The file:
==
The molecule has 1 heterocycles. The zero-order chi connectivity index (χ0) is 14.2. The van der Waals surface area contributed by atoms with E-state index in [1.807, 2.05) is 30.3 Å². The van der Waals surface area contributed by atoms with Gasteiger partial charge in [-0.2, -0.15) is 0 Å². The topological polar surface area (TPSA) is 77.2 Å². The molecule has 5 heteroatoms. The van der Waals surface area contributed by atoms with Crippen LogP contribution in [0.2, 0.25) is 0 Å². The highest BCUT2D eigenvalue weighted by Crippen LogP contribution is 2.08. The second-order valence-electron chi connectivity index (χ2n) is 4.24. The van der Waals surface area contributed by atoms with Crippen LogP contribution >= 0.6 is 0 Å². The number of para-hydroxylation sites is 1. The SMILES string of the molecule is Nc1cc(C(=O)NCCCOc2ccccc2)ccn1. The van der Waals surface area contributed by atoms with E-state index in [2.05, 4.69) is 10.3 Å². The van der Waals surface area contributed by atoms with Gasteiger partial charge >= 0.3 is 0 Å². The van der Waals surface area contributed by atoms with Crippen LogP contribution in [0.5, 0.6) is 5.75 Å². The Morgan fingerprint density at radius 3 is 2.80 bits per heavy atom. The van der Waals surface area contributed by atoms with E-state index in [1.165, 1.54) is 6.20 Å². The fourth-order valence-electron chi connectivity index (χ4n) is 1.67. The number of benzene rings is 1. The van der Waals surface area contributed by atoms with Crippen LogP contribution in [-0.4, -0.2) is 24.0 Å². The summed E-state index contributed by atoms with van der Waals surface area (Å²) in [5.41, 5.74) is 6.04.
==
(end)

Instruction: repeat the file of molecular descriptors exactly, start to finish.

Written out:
The molecule has 1 heterocycles. The zero-order chi connectivity index (χ0) is 14.2. The van der Waals surface area contributed by atoms with E-state index in [1.807, 2.05) is 30.3 Å². The van der Waals surface area contributed by atoms with Gasteiger partial charge in [-0.2, -0.15) is 0 Å². The topological polar surface area (TPSA) is 77.2 Å². The molecule has 5 heteroatoms. The van der Waals surface area contributed by atoms with Crippen LogP contribution in [0.2, 0.25) is 0 Å². The highest BCUT2D eigenvalue weighted by Crippen LogP contribution is 2.08. The second-order valence-electron chi connectivity index (χ2n) is 4.24. The van der Waals surface area contributed by atoms with Crippen LogP contribution >= 0.6 is 0 Å². The number of para-hydroxylation sites is 1. The SMILES string of the molecule is Nc1cc(C(=O)NCCCOc2ccccc2)ccn1. The van der Waals surface area contributed by atoms with E-state index in [2.05, 4.69) is 10.3 Å². The van der Waals surface area contributed by atoms with Gasteiger partial charge >= 0.3 is 0 Å². The van der Waals surface area contributed by atoms with Crippen LogP contribution in [0.5, 0.6) is 5.75 Å². The Morgan fingerprint density at radius 3 is 2.80 bits per heavy atom. The van der Waals surface area contributed by atoms with E-state index in [1.165, 1.54) is 6.20 Å². The fourth-order valence-electron chi connectivity index (χ4n) is 1.67. The number of benzene rings is 1. The van der Waals surface area contributed by atoms with Crippen LogP contribution in [-0.4, -0.2) is 24.0 Å². The summed E-state index contributed by atoms with van der Waals surface area (Å²) in [5.41, 5.74) is 6.04.